Wednesday, July 14, 2010 | 11:05 AM
One of the many UI widgets included in the Closure Library is a full-featured rich text editor.
All modern browsers have rich text editing functionality built in — unfortunately this functionality is at best inconsistent and, at worst, broken. Closure Library’s editor is a sub-project within Closure. It provides a common, powerful, and extensible interface that abstracts the cross-browser inconsistencies and shortcomings of rich text editing.
We use the Closure editor in Gmail, Google Sites, Google Groups, and many other Google products. We’re very happy to be able to share this editor with you as part of the Closure Library.
Using the editor in your project
A demo of the basic editor functionality is included in the source distribution, and can be tried here.
The most important code is as follows. First, we create an editable field and attach it to an element with the id
// Create an editable field.
var myField = new goog.editor.Field('editMe');
Next, we register editing plugins. The rich text editor uses a plugin-based architecture in order to support many products with different feature sets. For example, in Gmail, the tab key moves the cursor to the send button, while in Google Sites it either adds 4 spaces or indents the current bulleted list. Plugins allow us to create modular features for the Editor and let each application pick and choose which ones they need or want. This ensures each application only brings in the code it needs, helping to minimize code size and latency.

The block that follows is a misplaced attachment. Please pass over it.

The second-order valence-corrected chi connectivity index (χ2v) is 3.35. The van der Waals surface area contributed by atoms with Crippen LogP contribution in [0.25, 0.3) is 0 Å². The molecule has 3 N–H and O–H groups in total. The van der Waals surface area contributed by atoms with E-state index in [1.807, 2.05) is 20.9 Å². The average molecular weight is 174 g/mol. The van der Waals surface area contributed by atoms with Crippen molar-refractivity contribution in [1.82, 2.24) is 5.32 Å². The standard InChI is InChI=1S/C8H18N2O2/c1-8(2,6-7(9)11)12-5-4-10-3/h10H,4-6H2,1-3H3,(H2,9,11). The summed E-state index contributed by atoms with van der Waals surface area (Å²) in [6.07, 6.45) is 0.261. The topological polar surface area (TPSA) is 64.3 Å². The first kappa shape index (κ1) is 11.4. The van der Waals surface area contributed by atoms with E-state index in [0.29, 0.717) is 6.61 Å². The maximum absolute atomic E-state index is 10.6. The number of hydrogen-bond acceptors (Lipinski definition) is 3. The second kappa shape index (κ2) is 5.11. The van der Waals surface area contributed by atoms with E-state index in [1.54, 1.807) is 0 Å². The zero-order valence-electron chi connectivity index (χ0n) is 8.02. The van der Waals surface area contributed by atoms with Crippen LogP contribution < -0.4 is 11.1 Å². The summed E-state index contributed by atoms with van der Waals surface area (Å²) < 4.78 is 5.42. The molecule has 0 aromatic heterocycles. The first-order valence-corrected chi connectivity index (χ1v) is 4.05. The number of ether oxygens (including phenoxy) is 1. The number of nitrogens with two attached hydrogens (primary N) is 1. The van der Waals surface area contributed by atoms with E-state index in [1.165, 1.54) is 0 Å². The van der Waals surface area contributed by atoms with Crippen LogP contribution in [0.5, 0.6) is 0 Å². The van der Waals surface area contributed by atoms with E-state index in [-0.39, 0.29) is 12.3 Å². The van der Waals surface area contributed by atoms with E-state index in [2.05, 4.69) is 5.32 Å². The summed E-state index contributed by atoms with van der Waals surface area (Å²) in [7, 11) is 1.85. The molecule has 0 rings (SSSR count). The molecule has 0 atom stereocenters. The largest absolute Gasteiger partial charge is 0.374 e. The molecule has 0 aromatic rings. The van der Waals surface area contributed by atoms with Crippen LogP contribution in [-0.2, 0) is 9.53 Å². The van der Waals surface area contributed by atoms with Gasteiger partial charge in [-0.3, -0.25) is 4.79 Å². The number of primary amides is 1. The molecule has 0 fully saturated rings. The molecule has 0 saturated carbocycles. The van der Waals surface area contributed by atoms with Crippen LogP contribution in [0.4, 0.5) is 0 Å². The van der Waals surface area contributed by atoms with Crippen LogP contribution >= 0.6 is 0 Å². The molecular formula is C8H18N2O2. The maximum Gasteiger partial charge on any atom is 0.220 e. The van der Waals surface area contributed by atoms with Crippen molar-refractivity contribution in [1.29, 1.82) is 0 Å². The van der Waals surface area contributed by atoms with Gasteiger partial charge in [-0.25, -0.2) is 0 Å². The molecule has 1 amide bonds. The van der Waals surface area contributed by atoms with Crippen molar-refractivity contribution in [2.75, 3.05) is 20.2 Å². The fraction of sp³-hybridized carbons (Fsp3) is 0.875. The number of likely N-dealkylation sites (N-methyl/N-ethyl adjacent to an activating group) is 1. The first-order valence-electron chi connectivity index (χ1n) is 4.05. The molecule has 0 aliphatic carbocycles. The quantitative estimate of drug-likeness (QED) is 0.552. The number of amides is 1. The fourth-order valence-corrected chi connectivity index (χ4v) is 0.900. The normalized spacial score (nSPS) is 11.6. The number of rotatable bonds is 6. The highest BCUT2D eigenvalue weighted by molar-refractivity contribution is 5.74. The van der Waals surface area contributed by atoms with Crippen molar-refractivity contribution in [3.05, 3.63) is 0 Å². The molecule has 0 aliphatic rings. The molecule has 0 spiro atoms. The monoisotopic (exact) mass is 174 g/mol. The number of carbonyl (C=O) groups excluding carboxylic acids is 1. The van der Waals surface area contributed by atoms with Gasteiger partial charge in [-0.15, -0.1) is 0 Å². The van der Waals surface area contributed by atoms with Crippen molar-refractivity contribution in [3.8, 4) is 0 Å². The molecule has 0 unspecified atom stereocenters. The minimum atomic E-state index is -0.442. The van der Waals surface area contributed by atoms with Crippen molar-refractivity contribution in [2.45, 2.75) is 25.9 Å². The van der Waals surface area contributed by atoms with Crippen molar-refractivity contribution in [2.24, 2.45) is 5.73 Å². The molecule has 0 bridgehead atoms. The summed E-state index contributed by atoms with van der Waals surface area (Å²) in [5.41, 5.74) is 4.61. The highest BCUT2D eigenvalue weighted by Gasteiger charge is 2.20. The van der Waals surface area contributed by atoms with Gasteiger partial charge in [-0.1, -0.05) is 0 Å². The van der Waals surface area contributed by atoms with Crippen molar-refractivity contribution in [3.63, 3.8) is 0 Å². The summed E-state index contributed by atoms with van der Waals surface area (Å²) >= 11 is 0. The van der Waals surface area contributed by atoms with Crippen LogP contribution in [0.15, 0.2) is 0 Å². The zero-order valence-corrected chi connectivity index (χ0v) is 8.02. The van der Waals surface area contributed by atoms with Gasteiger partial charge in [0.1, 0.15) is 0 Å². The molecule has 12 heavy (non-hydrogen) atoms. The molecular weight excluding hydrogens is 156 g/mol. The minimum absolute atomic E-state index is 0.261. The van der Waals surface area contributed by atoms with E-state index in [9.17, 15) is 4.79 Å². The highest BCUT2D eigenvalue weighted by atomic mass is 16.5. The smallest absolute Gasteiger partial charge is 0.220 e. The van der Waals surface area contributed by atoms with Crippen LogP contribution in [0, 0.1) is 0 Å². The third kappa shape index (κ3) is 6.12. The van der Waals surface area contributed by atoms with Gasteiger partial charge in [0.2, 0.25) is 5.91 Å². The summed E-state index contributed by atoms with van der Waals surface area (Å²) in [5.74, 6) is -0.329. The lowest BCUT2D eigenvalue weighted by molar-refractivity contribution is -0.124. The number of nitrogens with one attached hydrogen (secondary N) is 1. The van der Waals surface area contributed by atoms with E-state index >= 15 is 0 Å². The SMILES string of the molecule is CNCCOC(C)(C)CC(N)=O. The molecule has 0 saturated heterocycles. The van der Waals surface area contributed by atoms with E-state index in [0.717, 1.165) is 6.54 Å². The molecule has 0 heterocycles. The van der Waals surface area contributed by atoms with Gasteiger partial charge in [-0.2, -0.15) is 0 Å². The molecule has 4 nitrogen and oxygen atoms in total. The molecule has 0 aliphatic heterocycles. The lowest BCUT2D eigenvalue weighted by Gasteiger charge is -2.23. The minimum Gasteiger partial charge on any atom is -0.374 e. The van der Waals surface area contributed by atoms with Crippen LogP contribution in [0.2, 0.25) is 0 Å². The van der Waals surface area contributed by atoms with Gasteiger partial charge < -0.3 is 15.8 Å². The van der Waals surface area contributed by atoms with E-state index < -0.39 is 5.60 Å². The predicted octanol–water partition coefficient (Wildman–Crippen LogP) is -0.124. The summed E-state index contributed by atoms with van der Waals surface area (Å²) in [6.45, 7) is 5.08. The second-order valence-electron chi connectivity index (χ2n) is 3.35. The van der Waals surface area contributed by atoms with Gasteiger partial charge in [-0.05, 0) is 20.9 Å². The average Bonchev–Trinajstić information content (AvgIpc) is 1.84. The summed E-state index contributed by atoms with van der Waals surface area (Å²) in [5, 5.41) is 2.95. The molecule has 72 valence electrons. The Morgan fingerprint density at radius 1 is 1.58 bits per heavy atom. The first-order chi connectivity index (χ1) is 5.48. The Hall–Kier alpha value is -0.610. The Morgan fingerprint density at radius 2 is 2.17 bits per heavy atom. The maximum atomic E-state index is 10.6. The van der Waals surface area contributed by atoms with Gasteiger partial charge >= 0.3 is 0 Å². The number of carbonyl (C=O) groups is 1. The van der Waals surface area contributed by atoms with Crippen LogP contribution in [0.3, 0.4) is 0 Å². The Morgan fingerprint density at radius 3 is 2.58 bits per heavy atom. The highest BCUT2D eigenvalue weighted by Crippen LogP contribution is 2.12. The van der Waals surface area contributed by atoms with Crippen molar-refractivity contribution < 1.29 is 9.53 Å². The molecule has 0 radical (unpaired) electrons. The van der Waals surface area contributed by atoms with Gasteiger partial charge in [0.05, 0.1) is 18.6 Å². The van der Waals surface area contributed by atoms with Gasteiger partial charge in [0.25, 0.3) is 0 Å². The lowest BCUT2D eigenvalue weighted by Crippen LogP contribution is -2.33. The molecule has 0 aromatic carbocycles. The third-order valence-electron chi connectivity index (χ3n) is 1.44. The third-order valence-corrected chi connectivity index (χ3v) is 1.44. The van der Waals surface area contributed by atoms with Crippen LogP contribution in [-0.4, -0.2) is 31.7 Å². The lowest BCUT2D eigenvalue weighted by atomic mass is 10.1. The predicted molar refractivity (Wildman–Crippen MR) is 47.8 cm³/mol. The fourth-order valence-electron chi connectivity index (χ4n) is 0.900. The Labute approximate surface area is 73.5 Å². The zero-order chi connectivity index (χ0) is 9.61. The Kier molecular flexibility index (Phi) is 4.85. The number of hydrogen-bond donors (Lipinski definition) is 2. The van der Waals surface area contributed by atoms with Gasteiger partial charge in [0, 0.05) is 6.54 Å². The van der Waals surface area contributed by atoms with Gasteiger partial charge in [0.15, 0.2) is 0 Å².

// Create and register all of the editing plugins you want to use.
new goog.editor.plugins.LoremIpsum('Click here to edit'));
In a future post, we’ll discuss how you can use the plugin system to add your own custom functionality to your editor.
Next we set up our toolbar:
// Specify the buttons to add to the toolbar, using built in default buttons.
var buttons = [
var myToolbar = goog.ui.editor.DefaultToolbar.makeToolbar(buttons,
// Hook the toolbar into the field.
var myToolbarController =
new goog.ui.editor.ToolbarController(myField, myToolbar);
And finally, we turn on editing:
When we open the file in the browser, we get an HTML editor:
Let us know in the comments if you’ve used or plan to use the Closure Library rich text editor in your project. If you have questions, please post them to the discussion group.